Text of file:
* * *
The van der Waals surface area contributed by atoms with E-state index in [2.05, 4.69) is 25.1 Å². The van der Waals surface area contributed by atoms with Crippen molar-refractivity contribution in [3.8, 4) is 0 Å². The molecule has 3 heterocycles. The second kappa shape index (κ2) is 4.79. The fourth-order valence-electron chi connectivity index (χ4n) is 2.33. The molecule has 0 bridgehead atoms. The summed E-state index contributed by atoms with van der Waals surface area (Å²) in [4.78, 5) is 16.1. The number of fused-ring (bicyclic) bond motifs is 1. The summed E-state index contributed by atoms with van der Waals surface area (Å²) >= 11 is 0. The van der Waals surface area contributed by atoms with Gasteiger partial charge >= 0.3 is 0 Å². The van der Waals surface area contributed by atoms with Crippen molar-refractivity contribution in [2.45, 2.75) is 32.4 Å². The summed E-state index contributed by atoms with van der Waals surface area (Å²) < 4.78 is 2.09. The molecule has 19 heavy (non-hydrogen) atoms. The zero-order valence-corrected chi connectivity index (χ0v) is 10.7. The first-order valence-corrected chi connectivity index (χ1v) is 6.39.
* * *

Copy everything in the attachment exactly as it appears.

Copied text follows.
The van der Waals surface area contributed by atoms with E-state index in [2.05, 4.69) is 25.1 Å². The van der Waals surface area contributed by atoms with Crippen molar-refractivity contribution in [3.8, 4) is 0 Å². The molecule has 3 heterocycles. The second kappa shape index (κ2) is 4.79. The fourth-order valence-electron chi connectivity index (χ4n) is 2.33. The molecule has 0 bridgehead atoms. The summed E-state index contributed by atoms with van der Waals surface area (Å²) in [4.78, 5) is 16.1. The number of fused-ring (bicyclic) bond motifs is 1. The summed E-state index contributed by atoms with van der Waals surface area (Å²) >= 11 is 0. The van der Waals surface area contributed by atoms with Gasteiger partial charge >= 0.3 is 0 Å². The van der Waals surface area contributed by atoms with Crippen molar-refractivity contribution in [2.45, 2.75) is 32.4 Å². The summed E-state index contributed by atoms with van der Waals surface area (Å²) < 4.78 is 2.09. The molecule has 19 heavy (non-hydrogen) atoms. The zero-order valence-corrected chi connectivity index (χ0v) is 10.7. The first-order valence-corrected chi connectivity index (χ1v) is 6.39.